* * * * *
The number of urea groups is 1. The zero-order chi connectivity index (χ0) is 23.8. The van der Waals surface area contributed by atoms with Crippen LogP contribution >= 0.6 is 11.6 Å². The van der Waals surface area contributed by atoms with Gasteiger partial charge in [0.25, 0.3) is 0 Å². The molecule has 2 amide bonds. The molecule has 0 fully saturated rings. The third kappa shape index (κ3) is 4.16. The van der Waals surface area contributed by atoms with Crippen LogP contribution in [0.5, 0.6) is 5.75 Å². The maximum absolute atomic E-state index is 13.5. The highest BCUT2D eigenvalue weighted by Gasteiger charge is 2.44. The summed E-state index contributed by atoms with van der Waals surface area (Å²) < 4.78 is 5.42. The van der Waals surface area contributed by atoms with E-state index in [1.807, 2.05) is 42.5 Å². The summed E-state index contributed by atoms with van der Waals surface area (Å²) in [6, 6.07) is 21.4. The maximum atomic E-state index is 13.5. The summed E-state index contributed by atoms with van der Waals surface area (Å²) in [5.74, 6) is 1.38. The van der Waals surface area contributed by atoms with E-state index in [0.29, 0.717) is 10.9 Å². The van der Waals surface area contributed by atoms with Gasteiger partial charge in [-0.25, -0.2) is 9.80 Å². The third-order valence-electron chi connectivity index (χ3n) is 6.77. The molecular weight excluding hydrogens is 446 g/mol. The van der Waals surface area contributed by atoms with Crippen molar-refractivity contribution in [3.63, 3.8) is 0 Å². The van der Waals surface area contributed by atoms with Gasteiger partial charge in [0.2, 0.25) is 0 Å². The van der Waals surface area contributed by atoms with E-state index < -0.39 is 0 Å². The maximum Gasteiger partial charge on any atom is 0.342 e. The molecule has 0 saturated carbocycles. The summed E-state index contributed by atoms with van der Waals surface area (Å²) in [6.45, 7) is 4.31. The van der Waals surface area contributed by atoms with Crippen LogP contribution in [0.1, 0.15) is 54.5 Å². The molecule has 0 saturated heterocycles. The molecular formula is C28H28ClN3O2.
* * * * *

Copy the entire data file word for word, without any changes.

The number of urea groups is 1. The zero-order chi connectivity index (χ0) is 23.8. The van der Waals surface area contributed by atoms with Crippen LogP contribution >= 0.6 is 11.6 Å². The van der Waals surface area contributed by atoms with Gasteiger partial charge in [0.25, 0.3) is 0 Å². The molecule has 2 amide bonds. The molecule has 0 fully saturated rings. The third kappa shape index (κ3) is 4.16. The van der Waals surface area contributed by atoms with Crippen LogP contribution in [0.5, 0.6) is 5.75 Å². The maximum absolute atomic E-state index is 13.5. The highest BCUT2D eigenvalue weighted by Gasteiger charge is 2.44. The summed E-state index contributed by atoms with van der Waals surface area (Å²) < 4.78 is 5.42. The van der Waals surface area contributed by atoms with E-state index in [1.807, 2.05) is 42.5 Å². The summed E-state index contributed by atoms with van der Waals surface area (Å²) in [6, 6.07) is 21.4. The maximum atomic E-state index is 13.5. The summed E-state index contributed by atoms with van der Waals surface area (Å²) in [5.74, 6) is 1.38. The van der Waals surface area contributed by atoms with E-state index in [0.29, 0.717) is 10.9 Å². The van der Waals surface area contributed by atoms with Gasteiger partial charge in [-0.25, -0.2) is 9.80 Å². The third-order valence-electron chi connectivity index (χ3n) is 6.77. The molecular weight excluding hydrogens is 446 g/mol. The van der Waals surface area contributed by atoms with Crippen molar-refractivity contribution in [3.63, 3.8) is 0 Å². The van der Waals surface area contributed by atoms with Gasteiger partial charge in [0.2, 0.25) is 0 Å². The van der Waals surface area contributed by atoms with E-state index < -0.39 is 0 Å². The maximum Gasteiger partial charge on any atom is 0.342 e. The molecule has 0 saturated carbocycles. The summed E-state index contributed by atoms with van der Waals surface area (Å²) in [6.45, 7) is 4.31. The van der Waals surface area contributed by atoms with Crippen LogP contribution in [0.1, 0.15) is 54.5 Å². The molecule has 0 saturated heterocycles. The molecular formula is C28H28ClN3O2.